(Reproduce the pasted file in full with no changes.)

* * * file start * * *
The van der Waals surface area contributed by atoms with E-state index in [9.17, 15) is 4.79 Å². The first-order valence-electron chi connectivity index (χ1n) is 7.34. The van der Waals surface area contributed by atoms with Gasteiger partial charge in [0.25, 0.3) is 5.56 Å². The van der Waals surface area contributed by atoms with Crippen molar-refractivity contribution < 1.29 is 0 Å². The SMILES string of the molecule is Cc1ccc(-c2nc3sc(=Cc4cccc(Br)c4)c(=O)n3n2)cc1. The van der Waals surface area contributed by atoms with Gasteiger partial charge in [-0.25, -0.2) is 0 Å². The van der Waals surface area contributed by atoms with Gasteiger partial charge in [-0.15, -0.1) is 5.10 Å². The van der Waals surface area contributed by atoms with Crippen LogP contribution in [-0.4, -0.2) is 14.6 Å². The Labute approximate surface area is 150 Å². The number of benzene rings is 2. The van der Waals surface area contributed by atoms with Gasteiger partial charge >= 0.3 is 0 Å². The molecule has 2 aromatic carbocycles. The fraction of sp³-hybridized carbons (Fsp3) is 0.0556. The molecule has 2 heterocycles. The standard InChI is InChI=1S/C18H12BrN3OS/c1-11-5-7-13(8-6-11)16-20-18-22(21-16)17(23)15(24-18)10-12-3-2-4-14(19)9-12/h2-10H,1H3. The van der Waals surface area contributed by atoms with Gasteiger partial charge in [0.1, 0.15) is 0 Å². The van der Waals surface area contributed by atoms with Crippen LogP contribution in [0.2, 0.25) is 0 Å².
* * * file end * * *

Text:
The van der Waals surface area contributed by atoms with E-state index in [9.17, 15) is 4.79 Å². The first-order valence-electron chi connectivity index (χ1n) is 7.34. The van der Waals surface area contributed by atoms with Gasteiger partial charge in [0.25, 0.3) is 5.56 Å². The van der Waals surface area contributed by atoms with Crippen molar-refractivity contribution < 1.29 is 0 Å². The SMILES string of the molecule is Cc1ccc(-c2nc3sc(=Cc4cccc(Br)c4)c(=O)n3n2)cc1. The van der Waals surface area contributed by atoms with Gasteiger partial charge in [-0.25, -0.2) is 0 Å². The van der Waals surface area contributed by atoms with Gasteiger partial charge in [-0.15, -0.1) is 5.10 Å². The van der Waals surface area contributed by atoms with Crippen LogP contribution in [-0.4, -0.2) is 14.6 Å². The Labute approximate surface area is 150 Å². The number of benzene rings is 2. The van der Waals surface area contributed by atoms with Gasteiger partial charge >= 0.3 is 0 Å². The molecule has 2 aromatic carbocycles. The fraction of sp³-hybridized carbons (Fsp3) is 0.0556. The molecule has 2 heterocycles. The standard InChI is InChI=1S/C18H12BrN3OS/c1-11-5-7-13(8-6-11)16-20-18-22(21-16)17(23)15(24-18)10-12-3-2-4-14(19)9-12/h2-10H,1H3. The van der Waals surface area contributed by atoms with Gasteiger partial charge in [0.1, 0.15) is 0 Å². The van der Waals surface area contributed by atoms with Crippen LogP contribution in [0.2, 0.25) is 0 Å².